Wednesday, June 16, 2010

Field Trip

This afternoon one of my instructors took me on a field trip to a shopping plaza that had several Indian stores to practice speaking Nepali about everyday things. I give my instructor brownie points for trying to do something different. But this was just painful.

I am anti-social. I don't do small talk. So you'll understand why 2 hours of chit chat in Nepali was excruciating.

In the Indian grocery store:

Instructor: Heatherji, look at all the different kinds of food. This store is very different from Giant, isn't it?

Me: Oh yes, what a large variety of food. It is very different from Giant.

Instructor: Look at these vegetables? Do you like green onions?

Me: Of course I like green onions.

At the Indian book store:

Instructor: Look, Heatherji, there are many books about the Hindu religion.

Me: I found a few books about Buddha.

Instructor: Look, here is a Nepali-English dictionary.

Me: How nice. But it is very expensive.

You get the idea. Meaningless small talk in English is annoying. Meaningless small talk in another language is brutal. The best part was trying some Samosa Chaat in a small Indian cafe. Yum!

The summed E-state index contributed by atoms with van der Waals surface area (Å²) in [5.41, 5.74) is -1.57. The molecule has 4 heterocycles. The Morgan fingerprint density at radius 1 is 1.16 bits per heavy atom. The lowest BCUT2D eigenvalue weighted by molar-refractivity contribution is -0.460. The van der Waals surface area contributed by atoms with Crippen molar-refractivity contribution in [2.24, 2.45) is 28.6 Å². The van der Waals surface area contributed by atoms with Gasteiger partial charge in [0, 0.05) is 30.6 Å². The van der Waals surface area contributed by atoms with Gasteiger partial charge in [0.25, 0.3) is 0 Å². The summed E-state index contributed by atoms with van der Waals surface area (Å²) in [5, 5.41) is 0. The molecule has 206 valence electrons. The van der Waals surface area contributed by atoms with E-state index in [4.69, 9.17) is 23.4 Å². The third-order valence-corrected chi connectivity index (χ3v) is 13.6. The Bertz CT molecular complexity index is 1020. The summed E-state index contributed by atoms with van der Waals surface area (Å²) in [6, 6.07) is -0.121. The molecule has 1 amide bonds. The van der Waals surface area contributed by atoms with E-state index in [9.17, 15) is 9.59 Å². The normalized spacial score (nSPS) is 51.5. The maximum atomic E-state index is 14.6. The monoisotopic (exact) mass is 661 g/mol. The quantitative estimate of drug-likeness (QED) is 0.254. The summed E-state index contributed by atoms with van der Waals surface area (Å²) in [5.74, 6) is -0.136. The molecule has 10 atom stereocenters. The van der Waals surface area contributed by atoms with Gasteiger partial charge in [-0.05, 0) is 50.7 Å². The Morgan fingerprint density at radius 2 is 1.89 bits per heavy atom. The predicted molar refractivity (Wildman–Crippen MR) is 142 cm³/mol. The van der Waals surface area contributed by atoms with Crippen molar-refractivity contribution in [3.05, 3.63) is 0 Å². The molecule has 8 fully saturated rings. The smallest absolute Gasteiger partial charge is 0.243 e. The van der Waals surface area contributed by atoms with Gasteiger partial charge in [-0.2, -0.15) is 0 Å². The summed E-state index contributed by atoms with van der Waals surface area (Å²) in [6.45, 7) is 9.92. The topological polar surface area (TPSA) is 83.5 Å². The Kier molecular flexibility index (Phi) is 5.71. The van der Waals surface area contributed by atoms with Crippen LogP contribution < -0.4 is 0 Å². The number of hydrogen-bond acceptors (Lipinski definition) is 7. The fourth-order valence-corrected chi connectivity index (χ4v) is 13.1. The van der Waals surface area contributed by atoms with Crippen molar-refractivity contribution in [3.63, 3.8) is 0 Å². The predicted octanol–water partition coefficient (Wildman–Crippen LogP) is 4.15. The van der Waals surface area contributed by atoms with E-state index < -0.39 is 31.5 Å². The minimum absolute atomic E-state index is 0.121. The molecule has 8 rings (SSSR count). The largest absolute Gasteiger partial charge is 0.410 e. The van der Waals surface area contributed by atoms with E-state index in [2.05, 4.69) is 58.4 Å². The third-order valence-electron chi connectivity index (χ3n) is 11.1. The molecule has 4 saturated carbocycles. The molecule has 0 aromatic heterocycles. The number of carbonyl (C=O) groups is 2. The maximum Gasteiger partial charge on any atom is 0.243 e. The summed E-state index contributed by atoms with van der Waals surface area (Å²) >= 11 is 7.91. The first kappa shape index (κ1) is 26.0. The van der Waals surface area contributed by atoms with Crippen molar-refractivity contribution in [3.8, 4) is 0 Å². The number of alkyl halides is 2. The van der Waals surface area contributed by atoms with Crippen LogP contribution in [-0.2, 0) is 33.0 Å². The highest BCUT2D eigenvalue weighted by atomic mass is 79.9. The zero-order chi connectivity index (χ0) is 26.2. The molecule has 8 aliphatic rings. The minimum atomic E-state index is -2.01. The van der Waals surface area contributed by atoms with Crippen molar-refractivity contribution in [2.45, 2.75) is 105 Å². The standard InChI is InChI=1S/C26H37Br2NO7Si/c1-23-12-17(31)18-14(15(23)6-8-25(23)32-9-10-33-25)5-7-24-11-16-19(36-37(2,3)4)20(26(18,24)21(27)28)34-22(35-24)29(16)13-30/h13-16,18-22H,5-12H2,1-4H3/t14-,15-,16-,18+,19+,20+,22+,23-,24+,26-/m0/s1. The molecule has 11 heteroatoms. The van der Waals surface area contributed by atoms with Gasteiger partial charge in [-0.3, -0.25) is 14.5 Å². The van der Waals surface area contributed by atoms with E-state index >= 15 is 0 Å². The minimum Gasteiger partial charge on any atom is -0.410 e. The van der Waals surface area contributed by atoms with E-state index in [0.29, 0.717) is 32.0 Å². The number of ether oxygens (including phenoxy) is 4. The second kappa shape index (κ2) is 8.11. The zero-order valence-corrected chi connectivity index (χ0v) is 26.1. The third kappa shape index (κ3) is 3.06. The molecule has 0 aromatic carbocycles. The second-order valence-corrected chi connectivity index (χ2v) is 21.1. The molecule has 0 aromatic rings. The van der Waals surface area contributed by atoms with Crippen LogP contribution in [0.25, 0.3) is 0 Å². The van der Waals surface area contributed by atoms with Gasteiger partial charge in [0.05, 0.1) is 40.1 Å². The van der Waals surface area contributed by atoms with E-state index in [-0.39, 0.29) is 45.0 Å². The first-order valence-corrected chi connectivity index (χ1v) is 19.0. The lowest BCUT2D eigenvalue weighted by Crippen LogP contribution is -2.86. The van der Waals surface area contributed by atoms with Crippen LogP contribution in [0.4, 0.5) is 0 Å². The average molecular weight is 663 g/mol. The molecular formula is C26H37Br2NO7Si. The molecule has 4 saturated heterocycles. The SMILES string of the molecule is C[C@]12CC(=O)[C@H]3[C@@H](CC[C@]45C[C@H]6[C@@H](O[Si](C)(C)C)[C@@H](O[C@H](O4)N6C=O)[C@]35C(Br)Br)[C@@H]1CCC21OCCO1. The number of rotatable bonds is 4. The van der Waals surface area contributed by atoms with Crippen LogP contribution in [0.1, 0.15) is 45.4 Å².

Shannon said...

Sounds like pure torture, well except for the samosas.

Shannon said...
This comment has been removed by the author.
Shannon said...

Forgot to change the link in the disclaimer. Sorry here is the corrected version.

It’s Friday, and that means that the Weekly State Department Blog Roundup is up – and you’re on it!

Here is the link:

(If I quoted your text or used your photo(s) and you would rather I had not, please let me know. Please also be sure to check the link(s) that I put up to you, in order to verify that they work properly. If you would rather that I had not referenced you, and/or do not want me to reference you in the future, please also contact me.)


Mary Alexander said...

Some potential conversation starters for next time:

"Do you sell a Nepali translation of 'Mastering the Art of French Cooking?'"

"I saw a movie with Keanu Reeves playing Buddha and he was all skinny, but then when I go to Benihana my Mai Tai comes in a fat Buddha mug. Please explain."

"Is there a plan to rid Katmandu of the pervasive infestation of hippies leftover from the 60s, or are you just waiting for them to die out?"

Anonymous said...

Hi there,

I’m writing from the team that manages INTERNational Connections, a State Department career networking site for Department interns and employees. We’d love to feature some content from your blog on as it provides some valuable insight into the steps towards joining the State Department and life as a Department employee. If you’re interested in letting use some of your posts, please contact us at ASAP for more information. Thanks!